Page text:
To determine if repeated stimulation with different allergen concentrations could lead to alterations in the cytokine phenotype of peripheral tissue trafficking T cells, T cells expressing low levels of CD62L or high levels of CD49d in HDM-stimulated cultures were analysed for intracellular cytokines at day 14. Representative profiles of IL-4 vs IFN-γ for CD4+ and CD8+ T cells expressing either low levels of CD62L or high levels of CD49d in HDM-stimulated cultures for one HDM-allergic donor are shown in Fig. 3A, B. Analysis of 10 donors revealed greater proportions and numbers of CD4+ CD62Llo T cells expressing IFN-γ in cultures stimulated with 100 μg/ml HDM extract in comparison with 1 (P < 0.01; Fig. 3C, Table 2). In contrast, lower proportions of CD4+ CD62Llo T cells expressing IL-4 were observed in cultures stimulated with 100 μg/ml HDM extract in comparison with 1 μg/ml (P < 0.01; Fig. 3C). No changes in CD4+ CD62Llo IL-4+ T cell numbers were observed between cultures (Table 2). Although the proportions of IFN-γ or IL-4 positive CD8+ CD62Llo T cells did not differ between cultures stimulated with different allergen concentrations (Fig. 3D), there were significantly greater numbers of CD8+ CD62Llo IFN-γ+ T cells in cultures stimulated with 100 μg/ml HDM extract in comparison with 1 μg/ml (P < 0.05), with no change in CD8+ CD62Llo IL-4+ T cell number (Table 2).

image

Figure 3. Cytokine profile of CD4+ and CD8+ T cells expressing either low levels of CD62L or high levels of CD49d in cultures stimulated with different allergen concentrations. PBMC from 10 HDM-allergic donors cultured with HDM extract (1, 10 and 100 μg/ml) for 14 days were harvested and stimulated with anti-CD3/IL-2 in the presence of Brefeldin A for 6 h. Cells were analysed by flow cytometry following labelling with anti-CD4, anti-CD8, anti-CD62L, anti-CD49d, anti-IL-4 and anti-IFN-γ antibodies. Representative profiles of IL-4 and IFN-γ expression by CD4+ CD62Llo and CD8+ CD62Llo T cells (A) and CD4+ CD49dhi and CD8+ CD49dhi T cells (B) in HDM-stimulated cultures for one HDM-allergic donor are shown. (C) Proportions of CD4+ CD62Llo T cells expressing IFN-γ were greater in cultures stimulated with 100 μg/ml HDM extract in comparison with 1 and 10 μg/ml (P < 0.01). Proportions of CD4+ CD62Llo T cells expressing IL-4 were lower in the 100 μg/ml HDM extract-stimulated cultures in comparison with 1 μg/ml (P < 0.01). (D) Proportions of CD8+ CD62Llo T cells that were expressing either IFN-γ or IL-4 did not differ between cultures stimulated with different concentrations of allergen. (E) Proportions of CD4+ CD49dhi T cells expressing IFN-γ were greater in cultures stimulated with 100 μg/ml HDM extract in comparison with 1 μg/ml (P < 0.01) and 10 μg/ml (P < 0.05). Proportions of CD4+ CD49dhi T cells expressing IL-4 were lower in the 100 μg/ml HDM extract-stimulated cultures in comparison with 1 μg/ml (P < 0.05). (F) Proportions of CD8+ CD49dhi T cells expressing either IFN-γ or IL-4 did not differ between cultures stimulated with different concentrations of allergen. In the graphs in (B), (C), (E) and (F) each symbol represents one HDM-allergic donor and the bars represent the median values.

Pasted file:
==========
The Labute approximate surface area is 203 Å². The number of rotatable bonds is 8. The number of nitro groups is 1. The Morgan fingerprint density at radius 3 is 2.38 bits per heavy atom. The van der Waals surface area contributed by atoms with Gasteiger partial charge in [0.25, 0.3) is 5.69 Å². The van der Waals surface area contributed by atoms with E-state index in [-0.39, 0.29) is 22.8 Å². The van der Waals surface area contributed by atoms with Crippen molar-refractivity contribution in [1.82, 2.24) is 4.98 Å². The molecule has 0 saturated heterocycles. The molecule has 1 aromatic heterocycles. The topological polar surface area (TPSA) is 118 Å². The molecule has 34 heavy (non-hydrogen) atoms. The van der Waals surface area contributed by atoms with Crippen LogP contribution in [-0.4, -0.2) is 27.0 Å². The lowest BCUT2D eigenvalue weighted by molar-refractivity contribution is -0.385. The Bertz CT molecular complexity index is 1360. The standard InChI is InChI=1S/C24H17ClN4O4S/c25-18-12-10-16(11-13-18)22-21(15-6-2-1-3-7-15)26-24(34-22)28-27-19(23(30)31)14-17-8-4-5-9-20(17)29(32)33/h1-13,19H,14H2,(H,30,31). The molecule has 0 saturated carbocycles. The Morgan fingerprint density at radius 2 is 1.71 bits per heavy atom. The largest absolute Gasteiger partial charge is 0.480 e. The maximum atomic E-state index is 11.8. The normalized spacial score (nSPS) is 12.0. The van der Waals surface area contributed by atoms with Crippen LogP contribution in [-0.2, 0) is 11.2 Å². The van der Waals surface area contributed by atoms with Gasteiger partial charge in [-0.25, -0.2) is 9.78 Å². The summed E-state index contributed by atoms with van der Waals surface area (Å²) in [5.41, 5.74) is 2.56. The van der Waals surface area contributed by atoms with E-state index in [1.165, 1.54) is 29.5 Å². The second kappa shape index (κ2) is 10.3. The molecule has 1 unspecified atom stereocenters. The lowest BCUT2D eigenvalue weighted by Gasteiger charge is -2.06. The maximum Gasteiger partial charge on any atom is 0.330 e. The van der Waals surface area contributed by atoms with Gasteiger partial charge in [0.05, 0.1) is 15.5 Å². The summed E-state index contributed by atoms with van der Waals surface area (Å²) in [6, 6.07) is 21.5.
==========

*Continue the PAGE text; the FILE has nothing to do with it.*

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Table 2.  Median number and ranges in parentheses of cytokine positive T cells expressing low levels of CD62L, high levels of CD49d or CCR5 in 14-day HDM extract (1, 10 or 100 μg/ml) stimulated cultures (n = 10) after 6 h incubation with anti-CD3 and IL-2 in the presence of Brefeldin A
HDM extract (μg/ml)CD4+ T cells (×10−5)CD8+ T cells (×10−5)
110100110100
  1. * P < 0.05 and ** P < 0.01 between 1 and 100 μg/ml HDM extract.

CD62Llo IFN-γ+0.9 (0.2–4.1)2.9 (0.3–4.6)7.9** (1.2–17.8)0.3 (0.1–2.4)1.1 (0.1–2.6)1.4* (01–11.2)
CD49Lhi IFN-γ+0.4 (0.1–2.51.2 (0.1–3.9)3.0** (0.1–26.2)0.8 (0.1–3.1)1.7 (0.1–3.5)1.9** (0.5–32.9)
CCR5+ IFN-γ+0.8 (0.1–3.9)1.9 (0.4–5.6)4.0* (0.5–12.7)0.4 (0.1–7.2)1.1 (0.1–9.8)1.7* (0.1–18.1)
CD62Llo IL-4+3.5 (0.4–9.8)4.1 (0.1–10.9)1.7 (0.1–8.3)0.1 (0.1–0.3)0.1 (0.1–1.2)0.1 (0.1–0.5)
CD49dhi IL-4+5.1 (1.9–25.5)5.4 (1.8–50.1)4.6 (0.3–55.1)0.1 (0.1–0.1)0.1 (0.1–3.5)0.1 (0.1–0.1)
CCR5+ IL-4+3.9 (1.0–15.8)3.2 (0.7–11.4)1.7* (0.2–14.3)0.1 (0.1–0.2)0.1 (0.1–0.8)0.1 (0.1–0.9)

Significantly greater proportions and numbers of CD4+ CD49dhi T cells expressing IFN-γ were observed in cultures stimulated with 100 μg/ml HDM extract in comparison with 1 μg/ml (P < 0.01; Fig. 3E, Table 2). In contrast, significantly lower proportions of CD4+ CD49dhi T cells expressing IL-4 were observed in cultures stimulated with 100 μg/ml HDM extract in comparison with 1 μg/ml (P < 0.05), although the CD4+ CD49dhi IL-4+ T cell numbers did not differ between cultures (Table 2). While proportions of CD8+ CD49dhi T cells expressing IFN-γ or IL-4 were unaffected by culture with different allergen concentrations (Fig. 3F), there were significantly greater numbers of CD8+ CD49dhi IFN-γ+ T cells in cultures stimulated with 100 μg/ml HDM extract in comparison with 1 μg/ml (P < 0.01), with no change in CD8+ CD49dhi IL-4+ T cell number (Table 2).